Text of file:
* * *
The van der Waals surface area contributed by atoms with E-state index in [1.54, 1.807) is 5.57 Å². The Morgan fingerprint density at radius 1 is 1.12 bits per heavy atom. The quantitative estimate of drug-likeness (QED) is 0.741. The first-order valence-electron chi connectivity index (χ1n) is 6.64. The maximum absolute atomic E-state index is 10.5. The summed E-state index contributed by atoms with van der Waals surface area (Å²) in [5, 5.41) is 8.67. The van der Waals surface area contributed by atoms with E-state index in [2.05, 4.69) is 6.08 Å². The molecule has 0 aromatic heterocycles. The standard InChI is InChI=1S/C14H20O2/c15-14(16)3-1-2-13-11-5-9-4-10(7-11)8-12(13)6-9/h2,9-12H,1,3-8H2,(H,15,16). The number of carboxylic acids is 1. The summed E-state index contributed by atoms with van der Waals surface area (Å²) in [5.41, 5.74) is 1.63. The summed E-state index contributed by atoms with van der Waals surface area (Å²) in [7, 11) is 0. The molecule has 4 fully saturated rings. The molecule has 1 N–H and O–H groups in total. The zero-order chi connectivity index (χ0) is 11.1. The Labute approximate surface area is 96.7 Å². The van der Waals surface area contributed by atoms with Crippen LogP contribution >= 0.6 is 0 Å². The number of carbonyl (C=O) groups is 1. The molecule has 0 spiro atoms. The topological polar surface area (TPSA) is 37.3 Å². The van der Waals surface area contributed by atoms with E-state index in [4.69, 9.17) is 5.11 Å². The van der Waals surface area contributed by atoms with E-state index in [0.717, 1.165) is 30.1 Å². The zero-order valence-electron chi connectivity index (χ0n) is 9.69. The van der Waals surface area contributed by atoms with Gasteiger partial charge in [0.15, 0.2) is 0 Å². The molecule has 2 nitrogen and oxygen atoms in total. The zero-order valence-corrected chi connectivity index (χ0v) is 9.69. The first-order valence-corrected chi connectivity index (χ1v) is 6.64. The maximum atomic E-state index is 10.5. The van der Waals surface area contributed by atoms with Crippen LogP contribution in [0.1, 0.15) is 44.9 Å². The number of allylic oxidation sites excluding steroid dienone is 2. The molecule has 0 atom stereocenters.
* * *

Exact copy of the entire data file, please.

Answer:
The van der Waals surface area contributed by atoms with E-state index in [1.54, 1.807) is 5.57 Å². The Morgan fingerprint density at radius 1 is 1.12 bits per heavy atom. The quantitative estimate of drug-likeness (QED) is 0.741. The first-order valence-electron chi connectivity index (χ1n) is 6.64. The maximum absolute atomic E-state index is 10.5. The summed E-state index contributed by atoms with van der Waals surface area (Å²) in [5, 5.41) is 8.67. The van der Waals surface area contributed by atoms with E-state index in [2.05, 4.69) is 6.08 Å². The molecule has 0 aromatic heterocycles. The standard InChI is InChI=1S/C14H20O2/c15-14(16)3-1-2-13-11-5-9-4-10(7-11)8-12(13)6-9/h2,9-12H,1,3-8H2,(H,15,16). The number of carboxylic acids is 1. The summed E-state index contributed by atoms with van der Waals surface area (Å²) in [5.41, 5.74) is 1.63. The summed E-state index contributed by atoms with van der Waals surface area (Å²) in [7, 11) is 0. The molecule has 4 fully saturated rings. The molecule has 1 N–H and O–H groups in total. The zero-order chi connectivity index (χ0) is 11.1. The Labute approximate surface area is 96.7 Å². The van der Waals surface area contributed by atoms with Crippen LogP contribution >= 0.6 is 0 Å². The number of carbonyl (C=O) groups is 1. The molecule has 0 spiro atoms. The topological polar surface area (TPSA) is 37.3 Å². The van der Waals surface area contributed by atoms with E-state index in [4.69, 9.17) is 5.11 Å². The van der Waals surface area contributed by atoms with E-state index in [0.717, 1.165) is 30.1 Å². The zero-order valence-electron chi connectivity index (χ0n) is 9.69. The van der Waals surface area contributed by atoms with Gasteiger partial charge in [0.15, 0.2) is 0 Å². The molecule has 2 nitrogen and oxygen atoms in total. The zero-order valence-corrected chi connectivity index (χ0v) is 9.69. The first-order valence-corrected chi connectivity index (χ1v) is 6.64. The maximum atomic E-state index is 10.5. The van der Waals surface area contributed by atoms with Crippen LogP contribution in [0.1, 0.15) is 44.9 Å². The number of allylic oxidation sites excluding steroid dienone is 2. The molecule has 0 atom stereocenters.